Tips to choose the best athletic shoe
Tips to choose the best athletic shoe.
Shopping for athletic shoes can be an overwhelming task. There are hundreds of styles and brands to choose from for each specific activity. As you browse the aisles, maybe you’re tempted to buy the cheapest shoe, a certain brand, or a particular color and style. While you may want to save money or look hip, your feet, legs, and back may suffer from your decision.
Shoe manufacturers know that everyone has a different shaped foot and pronation (the natural way your foot lands on the ground when you walk or run). Because of this, they make shoes that fit people differently and that are designed differently for specific types of activities. So how do you find the right one? Here are a few tips.
If the Shoe Fits…
Plan to go shoe shopping at the end of the day. Why? Your feet swell during the day. They also swell when you exercise. By trying on shoes when your feet are largest, you’ll be more likely to find the right fit. Have your feet measured to make sure you’re trying on the right size.
When you shoe shop, plan to try on shoes while wearing the socks and orthotics you’ll be wearing when you exercise. Lace up the shoe completely as you try it on. You should be able to comfortably wiggle your toes. Leave about a half-inch space between your big toe and the end of the shoe, then get moving. Your heel shouldn’t slip out of the shoe as you walk.
As soon as you put the shoe on it should be comfortable. Don’t expect a break-in period. Walk or jog around for a few minutes to test out the support and comfort.
You Pay for What You Get
Generally speaking, the cheaper the shoe, the lesser the quality. Protect the health of your feet by spending a little extra for good quality. If possible, shop at a specialty shoe store where the staff is knowledgeable about proper fitting and any specific foot concerns you may have. You may pay a little more, but their expertise may keep you in the game and help your feet go for more pain-free miles.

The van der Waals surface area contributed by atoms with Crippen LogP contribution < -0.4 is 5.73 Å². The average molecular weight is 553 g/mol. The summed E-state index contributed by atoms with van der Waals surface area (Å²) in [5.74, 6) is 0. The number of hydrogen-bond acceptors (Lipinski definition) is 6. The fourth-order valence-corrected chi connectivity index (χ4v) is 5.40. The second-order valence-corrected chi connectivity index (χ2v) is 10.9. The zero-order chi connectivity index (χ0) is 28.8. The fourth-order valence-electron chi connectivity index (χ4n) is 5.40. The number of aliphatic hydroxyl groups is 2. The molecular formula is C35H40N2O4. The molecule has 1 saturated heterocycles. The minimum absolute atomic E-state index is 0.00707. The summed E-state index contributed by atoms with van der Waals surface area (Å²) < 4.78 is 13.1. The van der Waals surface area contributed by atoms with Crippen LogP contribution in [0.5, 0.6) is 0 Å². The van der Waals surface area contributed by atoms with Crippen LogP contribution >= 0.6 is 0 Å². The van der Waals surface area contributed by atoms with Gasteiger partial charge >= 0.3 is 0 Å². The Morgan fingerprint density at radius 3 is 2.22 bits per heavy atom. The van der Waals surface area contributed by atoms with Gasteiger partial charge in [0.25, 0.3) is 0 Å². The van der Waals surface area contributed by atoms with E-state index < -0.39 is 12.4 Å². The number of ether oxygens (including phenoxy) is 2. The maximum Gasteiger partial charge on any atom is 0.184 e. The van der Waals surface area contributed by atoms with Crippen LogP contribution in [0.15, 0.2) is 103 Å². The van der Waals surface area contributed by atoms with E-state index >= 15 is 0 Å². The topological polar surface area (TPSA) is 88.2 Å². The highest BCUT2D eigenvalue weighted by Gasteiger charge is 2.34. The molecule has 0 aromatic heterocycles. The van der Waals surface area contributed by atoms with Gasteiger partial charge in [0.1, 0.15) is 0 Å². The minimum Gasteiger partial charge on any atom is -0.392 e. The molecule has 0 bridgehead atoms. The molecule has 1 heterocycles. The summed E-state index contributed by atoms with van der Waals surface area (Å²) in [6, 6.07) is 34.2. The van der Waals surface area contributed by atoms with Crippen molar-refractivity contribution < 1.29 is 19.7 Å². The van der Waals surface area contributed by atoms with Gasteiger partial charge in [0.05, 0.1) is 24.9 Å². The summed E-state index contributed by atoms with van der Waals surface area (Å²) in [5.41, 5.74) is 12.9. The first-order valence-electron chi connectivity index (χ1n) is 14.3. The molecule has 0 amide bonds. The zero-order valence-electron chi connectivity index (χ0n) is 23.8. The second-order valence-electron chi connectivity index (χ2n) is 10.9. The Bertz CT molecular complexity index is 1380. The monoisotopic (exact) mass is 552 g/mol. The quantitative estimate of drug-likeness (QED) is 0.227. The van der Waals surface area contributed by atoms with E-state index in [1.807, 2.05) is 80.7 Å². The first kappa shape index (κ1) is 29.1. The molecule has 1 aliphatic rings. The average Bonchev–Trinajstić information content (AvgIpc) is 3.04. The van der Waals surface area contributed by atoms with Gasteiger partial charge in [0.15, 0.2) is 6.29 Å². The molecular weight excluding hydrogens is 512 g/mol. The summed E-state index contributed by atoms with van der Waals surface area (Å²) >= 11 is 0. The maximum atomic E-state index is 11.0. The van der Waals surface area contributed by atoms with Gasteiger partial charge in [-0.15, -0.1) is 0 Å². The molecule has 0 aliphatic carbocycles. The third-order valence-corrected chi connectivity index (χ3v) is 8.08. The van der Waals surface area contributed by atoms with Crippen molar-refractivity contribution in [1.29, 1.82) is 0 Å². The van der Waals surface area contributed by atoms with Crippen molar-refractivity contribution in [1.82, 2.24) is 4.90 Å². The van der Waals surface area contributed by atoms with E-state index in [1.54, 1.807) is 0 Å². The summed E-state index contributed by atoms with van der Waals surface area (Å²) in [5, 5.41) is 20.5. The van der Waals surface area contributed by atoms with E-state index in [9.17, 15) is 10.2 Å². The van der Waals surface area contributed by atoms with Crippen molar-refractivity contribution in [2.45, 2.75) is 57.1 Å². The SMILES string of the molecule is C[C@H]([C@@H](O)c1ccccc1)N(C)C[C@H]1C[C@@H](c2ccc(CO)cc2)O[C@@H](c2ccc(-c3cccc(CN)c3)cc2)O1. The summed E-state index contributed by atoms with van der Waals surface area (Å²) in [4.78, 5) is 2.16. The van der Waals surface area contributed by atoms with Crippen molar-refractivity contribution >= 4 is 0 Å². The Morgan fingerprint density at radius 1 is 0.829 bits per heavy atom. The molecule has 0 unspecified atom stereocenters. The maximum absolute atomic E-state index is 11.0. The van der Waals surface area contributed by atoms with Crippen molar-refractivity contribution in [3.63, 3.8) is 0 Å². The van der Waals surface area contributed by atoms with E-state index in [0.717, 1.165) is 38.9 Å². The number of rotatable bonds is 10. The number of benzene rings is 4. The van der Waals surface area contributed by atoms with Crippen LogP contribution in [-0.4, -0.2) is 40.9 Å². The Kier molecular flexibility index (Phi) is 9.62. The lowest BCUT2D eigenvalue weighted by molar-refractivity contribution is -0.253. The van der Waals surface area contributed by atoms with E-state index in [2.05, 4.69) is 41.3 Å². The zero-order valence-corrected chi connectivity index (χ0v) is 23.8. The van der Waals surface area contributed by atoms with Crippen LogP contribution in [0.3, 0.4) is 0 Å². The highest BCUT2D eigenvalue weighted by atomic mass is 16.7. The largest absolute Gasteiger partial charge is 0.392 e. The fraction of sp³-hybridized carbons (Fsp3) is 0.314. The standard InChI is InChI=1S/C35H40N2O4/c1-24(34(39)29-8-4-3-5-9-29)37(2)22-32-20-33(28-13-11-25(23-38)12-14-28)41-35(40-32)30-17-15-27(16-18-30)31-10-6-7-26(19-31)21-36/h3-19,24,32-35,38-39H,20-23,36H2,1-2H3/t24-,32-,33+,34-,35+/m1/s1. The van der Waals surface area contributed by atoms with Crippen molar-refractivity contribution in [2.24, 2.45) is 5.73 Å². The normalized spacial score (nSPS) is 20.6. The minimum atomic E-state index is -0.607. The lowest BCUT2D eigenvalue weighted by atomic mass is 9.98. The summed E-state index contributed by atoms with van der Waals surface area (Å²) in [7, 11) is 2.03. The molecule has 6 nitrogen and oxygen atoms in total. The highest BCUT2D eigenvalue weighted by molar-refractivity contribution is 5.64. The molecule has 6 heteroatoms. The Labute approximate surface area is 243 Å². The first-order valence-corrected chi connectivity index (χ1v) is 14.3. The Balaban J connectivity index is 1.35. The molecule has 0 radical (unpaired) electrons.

Designed With You in Mind
The first thing to look for is a shoe designed for your specific type of activity. Walking shoes don’t provide the support you need for basketball just like soccer cleats won’t work for jogging.
Once you’ve pinpointed the task you plan to perform with your shoes, ask an athletic shoe salesman to help determine your pronation. If your feet roll inward, have low arches, and are flat they’re considered overpronated. Feet that land on the outer edge of the foot and have high arches are called oversupinated or underpronated. Some feet have a neutral arch. You can also figure this out by examining your old shoes to see where they’re most worn down. A salesman can help you find a shoe that’s designed for your specific type of pronation.
A shoe may look brand new but lack support from frequent use. It’s time to purchase new shoes after wearing them for 300 hours of aerobic exercise or after running 300 to 500 miles. Divide 500 by the average number of miles you run per week. This is the number of weeks you have until you need to buy a new pair of shoes. Write the date on the side or bottom of your shoes as a reminder.